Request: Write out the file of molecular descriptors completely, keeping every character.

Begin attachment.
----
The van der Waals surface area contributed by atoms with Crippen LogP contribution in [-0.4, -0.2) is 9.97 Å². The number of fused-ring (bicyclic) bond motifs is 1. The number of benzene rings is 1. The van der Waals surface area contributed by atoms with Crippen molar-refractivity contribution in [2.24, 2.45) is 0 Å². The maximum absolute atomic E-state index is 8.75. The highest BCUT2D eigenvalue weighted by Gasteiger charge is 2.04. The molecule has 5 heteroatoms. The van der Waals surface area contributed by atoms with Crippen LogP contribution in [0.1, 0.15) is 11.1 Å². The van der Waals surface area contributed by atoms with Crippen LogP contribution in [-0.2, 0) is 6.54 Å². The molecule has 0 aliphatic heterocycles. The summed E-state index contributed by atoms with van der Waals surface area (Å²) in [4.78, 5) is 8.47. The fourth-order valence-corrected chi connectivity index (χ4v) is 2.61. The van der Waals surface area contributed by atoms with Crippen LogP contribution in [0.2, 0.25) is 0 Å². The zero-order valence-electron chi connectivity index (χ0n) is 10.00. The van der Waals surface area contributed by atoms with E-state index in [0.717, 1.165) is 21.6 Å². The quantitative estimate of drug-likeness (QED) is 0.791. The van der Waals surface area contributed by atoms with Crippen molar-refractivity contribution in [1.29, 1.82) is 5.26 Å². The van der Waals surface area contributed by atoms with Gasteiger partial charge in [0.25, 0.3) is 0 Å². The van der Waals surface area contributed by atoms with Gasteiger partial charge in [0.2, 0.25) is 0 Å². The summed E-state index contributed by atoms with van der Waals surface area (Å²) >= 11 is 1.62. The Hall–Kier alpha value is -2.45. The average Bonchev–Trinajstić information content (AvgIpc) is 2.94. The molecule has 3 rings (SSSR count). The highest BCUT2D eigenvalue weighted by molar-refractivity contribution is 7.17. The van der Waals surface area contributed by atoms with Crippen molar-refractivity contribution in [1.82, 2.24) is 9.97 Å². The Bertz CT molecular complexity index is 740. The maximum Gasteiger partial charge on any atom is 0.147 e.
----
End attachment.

The van der Waals surface area contributed by atoms with Crippen LogP contribution in [-0.4, -0.2) is 9.97 Å². The number of fused-ring (bicyclic) bond motifs is 1. The number of benzene rings is 1. The van der Waals surface area contributed by atoms with Crippen molar-refractivity contribution in [2.24, 2.45) is 0 Å². The maximum absolute atomic E-state index is 8.75. The highest BCUT2D eigenvalue weighted by Gasteiger charge is 2.04. The molecule has 5 heteroatoms. The van der Waals surface area contributed by atoms with Crippen LogP contribution in [0.1, 0.15) is 11.1 Å². The van der Waals surface area contributed by atoms with Crippen LogP contribution in [-0.2, 0) is 6.54 Å². The molecule has 0 aliphatic heterocycles. The summed E-state index contributed by atoms with van der Waals surface area (Å²) in [4.78, 5) is 8.47. The fourth-order valence-corrected chi connectivity index (χ4v) is 2.61. The van der Waals surface area contributed by atoms with Crippen LogP contribution in [0.2, 0.25) is 0 Å². The zero-order valence-electron chi connectivity index (χ0n) is 10.00. The van der Waals surface area contributed by atoms with E-state index in [0.717, 1.165) is 21.6 Å². The quantitative estimate of drug-likeness (QED) is 0.791. The van der Waals surface area contributed by atoms with Crippen molar-refractivity contribution in [1.29, 1.82) is 5.26 Å². The van der Waals surface area contributed by atoms with Gasteiger partial charge in [0.25, 0.3) is 0 Å². The van der Waals surface area contributed by atoms with Gasteiger partial charge in [0.2, 0.25) is 0 Å². The summed E-state index contributed by atoms with van der Waals surface area (Å²) >= 11 is 1.62. The Hall–Kier alpha value is -2.45. The average Bonchev–Trinajstić information content (AvgIpc) is 2.94. The molecule has 3 rings (SSSR count). The highest BCUT2D eigenvalue weighted by molar-refractivity contribution is 7.17. The van der Waals surface area contributed by atoms with Crippen molar-refractivity contribution in [1.82, 2.24) is 9.97 Å². The Bertz CT molecular complexity index is 740. The maximum Gasteiger partial charge on any atom is 0.147 e.